A report has highlighted the dangers faced by fishermen working alone following the deaths of two skippers in "entirely avoidable" accidents.
Marine accident investigators have called for existing safety guidance to be extended in the wake of the deaths in October 2010 and January 2011.
Officials found both accidents occurred as a direct result of the working practices being used. A report into the two incidents has now been published by the Marine Accident Investigation Branch (MAIB).
On January 20, 54-year-old Neil Smith, the lone skipper and owner of the creel boat Breadwinner, was dragged overboard and drowned in an outing five miles east of Score Head, Bressay, Shetland.
Mr Smith's body was recovered eight days later, entangled in a string of creels. The MAIB found there were no measures on the boat to separate crew members from the fishing gear if they had to leave the protection of the wheelhouse during operations.
Around three months earlier, Bruce Pearson, 40, was the lone skipper of the creel boat Discovery when he was lost overboard three miles east of Fraserburgh on October 9 2010. His body has not been found.
Investigators concluded it was likely he had been dragged overboard by a rope as he was hauling in creels.
The report said: "While there were differences in the circumstances that led to each of these fatal accidents, both occurred as a direct result of the working practices that were being used.
"Discovery and Breadwinner were both being operated by lone skippers and there was no support or backup when the fishing operations started to go wrong."
The MAIB said there have been 13 recorded fatalities on UK creel fishing vessels since the beginning of 2007, nine of which were a result of falling or being dragged overboard with the gear.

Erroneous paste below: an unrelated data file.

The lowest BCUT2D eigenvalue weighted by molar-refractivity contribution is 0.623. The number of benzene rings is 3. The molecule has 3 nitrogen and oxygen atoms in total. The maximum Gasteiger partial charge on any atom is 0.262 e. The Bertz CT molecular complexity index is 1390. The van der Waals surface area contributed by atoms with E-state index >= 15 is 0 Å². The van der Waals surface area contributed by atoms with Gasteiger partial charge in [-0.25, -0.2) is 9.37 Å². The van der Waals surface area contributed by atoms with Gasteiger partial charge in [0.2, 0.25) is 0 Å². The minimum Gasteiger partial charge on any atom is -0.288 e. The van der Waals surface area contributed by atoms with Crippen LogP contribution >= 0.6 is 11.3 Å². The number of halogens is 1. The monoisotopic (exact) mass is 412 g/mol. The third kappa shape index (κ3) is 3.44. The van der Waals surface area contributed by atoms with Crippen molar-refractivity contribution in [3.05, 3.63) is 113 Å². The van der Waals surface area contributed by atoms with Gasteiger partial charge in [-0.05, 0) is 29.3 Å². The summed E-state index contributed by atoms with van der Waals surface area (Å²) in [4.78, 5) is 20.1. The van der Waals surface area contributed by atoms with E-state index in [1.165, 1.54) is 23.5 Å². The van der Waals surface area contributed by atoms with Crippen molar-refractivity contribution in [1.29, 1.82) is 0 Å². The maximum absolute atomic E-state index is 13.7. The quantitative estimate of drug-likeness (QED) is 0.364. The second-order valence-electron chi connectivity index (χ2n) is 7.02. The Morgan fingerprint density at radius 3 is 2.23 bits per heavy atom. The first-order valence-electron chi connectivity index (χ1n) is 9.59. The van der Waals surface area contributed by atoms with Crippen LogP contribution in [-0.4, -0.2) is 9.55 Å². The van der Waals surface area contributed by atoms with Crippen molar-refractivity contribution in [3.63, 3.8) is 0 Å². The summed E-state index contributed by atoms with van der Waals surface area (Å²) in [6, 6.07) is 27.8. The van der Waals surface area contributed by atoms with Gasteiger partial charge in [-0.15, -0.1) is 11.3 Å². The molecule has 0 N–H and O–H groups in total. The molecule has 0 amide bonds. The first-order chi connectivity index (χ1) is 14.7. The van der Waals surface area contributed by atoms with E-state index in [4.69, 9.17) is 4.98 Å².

Of these fatalities, seven were single-handed fishing operations, with no one to witness the accident or provide help.
Steve Clinch, the chief inspector of marine accidents, said the two fatalities covered in the report "brought into sharp focus" the risks involved in single-handed fishing.
He wrote: "All these accidents were entirely avoidable, the common themes being poorly considered working practices and inadequate equipment design."
He added: "The loss of fishermen from the vessels Discovery and Breadwinner were tragic events made more so because those involved had either not recognised the hazards they faced, or tolerated them because they were unable to think of a better way of working."
The report said there was a need to provide lone fishermen with credible advice on safe working.
It recommended that the Maritime and Coastguard Agency (MCA) extend its current safety guidance to cover the additional considerations needed for single-handed operations.
The report said: "There is a clear need for safer fishing gear and better guidance on safe working practices, especially for single-handed fishing operators."
The Scottish Fishing Federation is also producing an instructional video on safe working.